Now that I’m visiting Nepal for my third time, I’m trying to discover places I haven’t seen before. The tactic seems to pay off. Tansen turned out to be another great experience outside the beaten track.

Most tourists who come to Nepal visit just a few places. The capital Kathmandu and the valley around it gather a lot of people, and the touristy lake town of Pokhara is extremely popular with trekkers and hippies alike. Besides the historical sites and the mountain panoramas, there’s also the Chitwan National Park where many travelers go for jungle safaris to spot rhinos, tigers and elephants.

Like so many other backpackers, I’ve previously only spent time in Kathmandu Valley, Pokhara and some places in between. Now that I’m venturing a bit further away from the main crowds, I’ve been able to see more of this beautiful country that I love so much. If you plan to witness than the usual places, I can truly recommend adding Tansen on your itinerary.

A mountain panorama opens from the lookout tower of Shreenagar Hill.

A mountain panorama opens from the lookout tower of Shreenagar Hill.

Rooftops of Tansen, Nepal from the roof terrace of a homestay.

The population of Tansen is about 30,000, and all places in the town can be reached by foot.

It’s alive, it’s alive!

I arrived in Nepal from India by land. My first stop was Lumbini, the sacred birth place of Buddha just an hour away from the border. Tansen was an easy choice as the next destination, as it is located halfway along the road between Lumbini and Pokhara. The five hour bus ride from Lumbini passes through some of the most beautiful road views from the Siddhartha Highway.

Sure, Tansen is not a completely undiscovered gem in the middle of nowhere. It is highly recommended in the Lonely Planet guide, so there are a few Western tourists staying in the town most of the time. Still, what makes Tansen stand out from the lakeside of Pokhara or the tourist ghetto of Thamel in Kathmandu is the fact that Tansen is a normal, living town full of life.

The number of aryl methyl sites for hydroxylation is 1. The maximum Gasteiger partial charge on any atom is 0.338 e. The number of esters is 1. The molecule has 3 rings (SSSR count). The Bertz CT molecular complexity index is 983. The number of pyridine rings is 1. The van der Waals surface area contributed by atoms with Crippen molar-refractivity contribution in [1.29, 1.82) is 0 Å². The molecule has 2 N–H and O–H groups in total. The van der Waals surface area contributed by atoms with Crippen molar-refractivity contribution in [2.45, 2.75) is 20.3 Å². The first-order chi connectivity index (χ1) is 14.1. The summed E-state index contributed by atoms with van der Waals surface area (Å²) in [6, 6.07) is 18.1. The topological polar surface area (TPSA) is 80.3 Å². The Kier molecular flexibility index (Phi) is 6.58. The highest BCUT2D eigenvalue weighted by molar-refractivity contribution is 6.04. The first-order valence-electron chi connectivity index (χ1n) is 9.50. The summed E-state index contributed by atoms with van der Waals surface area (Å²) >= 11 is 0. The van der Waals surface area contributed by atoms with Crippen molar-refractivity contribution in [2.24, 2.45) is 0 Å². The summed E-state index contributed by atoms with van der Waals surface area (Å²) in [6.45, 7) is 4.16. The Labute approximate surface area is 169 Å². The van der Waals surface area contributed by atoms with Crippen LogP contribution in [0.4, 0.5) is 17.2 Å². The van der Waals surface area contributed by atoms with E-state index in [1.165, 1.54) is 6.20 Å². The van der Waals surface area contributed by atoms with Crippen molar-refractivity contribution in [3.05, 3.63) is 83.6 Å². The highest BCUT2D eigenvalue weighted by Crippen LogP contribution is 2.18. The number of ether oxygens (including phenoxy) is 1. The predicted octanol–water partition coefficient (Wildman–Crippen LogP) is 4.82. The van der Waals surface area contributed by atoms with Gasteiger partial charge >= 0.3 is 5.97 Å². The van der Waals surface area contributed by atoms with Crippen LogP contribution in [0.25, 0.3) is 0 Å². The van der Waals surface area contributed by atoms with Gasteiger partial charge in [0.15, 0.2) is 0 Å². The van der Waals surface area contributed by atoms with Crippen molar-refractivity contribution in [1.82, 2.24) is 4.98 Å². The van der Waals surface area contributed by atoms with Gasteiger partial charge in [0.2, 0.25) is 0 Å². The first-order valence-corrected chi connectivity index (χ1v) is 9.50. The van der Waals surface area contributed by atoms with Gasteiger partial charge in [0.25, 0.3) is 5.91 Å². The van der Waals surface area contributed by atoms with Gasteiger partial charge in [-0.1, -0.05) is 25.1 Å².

A traditional Hindu festival with people playing instruments in the center of Tansen Nepal.

The day of the festival included plenty of dancing and music around the town.

Cows and a stray dog walking a forest path on Shreenagar Hill.

I went for a walk on the nearby hill and met some local hikers on the path.

I happened to arrive in Tansen on the eve of a Hindu festival. The celebrations gathered plenty of young people from nearby villages to celebrate in the city. While I didn’t really feel part of the celebrations, it was still interesting to see common residents and hanging out with each other.

The gathering showed how the Nepalese culture is balancing between old traditions and new influences. These days, most young people have started to dress in very similar clothes as Westerners. Both boys and girls wear stylish clothes and have complicated haircuts that make my simple vagabond look seem scruffy in comparison.

The celebrations in the evening didn’t seem all too different from any summer festivities in Finland – the biggest difference was that there was much less drunken misconduct to be seen.

The abandoned Ranighat Palace in the bank of Kali Gandaki River in Palpa.

The abandoned Ranighat Palace is eight kilometers away from Tansen.

A construction site inside the Ranighat Palace, with plenty of wooden boards spread around.

Inside the Ranighat Palace. The building is currently under renovation, but you can still explore the rooms freely.

The views are worth the climb

While Tansen is still far away from the highest mountains of Nepal, the vistas from the town are marvelous. The small city of around 30,000 people is located on the side of a high hill. Because the hill blocks the view to the other side, you can only see the nearby valley and mountains from the town itself.